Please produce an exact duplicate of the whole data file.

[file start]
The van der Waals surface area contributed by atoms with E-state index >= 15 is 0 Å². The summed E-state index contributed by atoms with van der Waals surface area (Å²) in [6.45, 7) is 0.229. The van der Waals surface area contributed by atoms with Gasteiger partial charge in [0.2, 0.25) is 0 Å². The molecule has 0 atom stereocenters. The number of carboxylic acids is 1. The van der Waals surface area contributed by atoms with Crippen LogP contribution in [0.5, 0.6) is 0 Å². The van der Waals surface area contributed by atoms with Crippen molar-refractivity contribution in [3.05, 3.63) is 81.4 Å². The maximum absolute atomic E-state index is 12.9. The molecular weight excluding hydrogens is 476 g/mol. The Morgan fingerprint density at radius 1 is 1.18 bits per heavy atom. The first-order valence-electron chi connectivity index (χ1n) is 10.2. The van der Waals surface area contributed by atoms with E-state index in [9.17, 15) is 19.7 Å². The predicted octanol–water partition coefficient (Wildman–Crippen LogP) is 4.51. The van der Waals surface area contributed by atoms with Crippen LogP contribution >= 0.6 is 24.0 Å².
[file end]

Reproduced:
The van der Waals surface area contributed by atoms with E-state index >= 15 is 0 Å². The summed E-state index contributed by atoms with van der Waals surface area (Å²) in [6.45, 7) is 0.229. The van der Waals surface area contributed by atoms with Gasteiger partial charge in [0.2, 0.25) is 0 Å². The molecule has 0 atom stereocenters. The number of carboxylic acids is 1. The van der Waals surface area contributed by atoms with Crippen LogP contribution in [0.5, 0.6) is 0 Å². The van der Waals surface area contributed by atoms with Crippen molar-refractivity contribution in [3.05, 3.63) is 81.4 Å². The maximum absolute atomic E-state index is 12.9. The molecular weight excluding hydrogens is 476 g/mol. The Morgan fingerprint density at radius 1 is 1.18 bits per heavy atom. The first-order valence-electron chi connectivity index (χ1n) is 10.2. The van der Waals surface area contributed by atoms with E-state index in [9.17, 15) is 19.7 Å². The predicted octanol–water partition coefficient (Wildman–Crippen LogP) is 4.51. The van der Waals surface area contributed by atoms with Crippen LogP contribution >= 0.6 is 24.0 Å².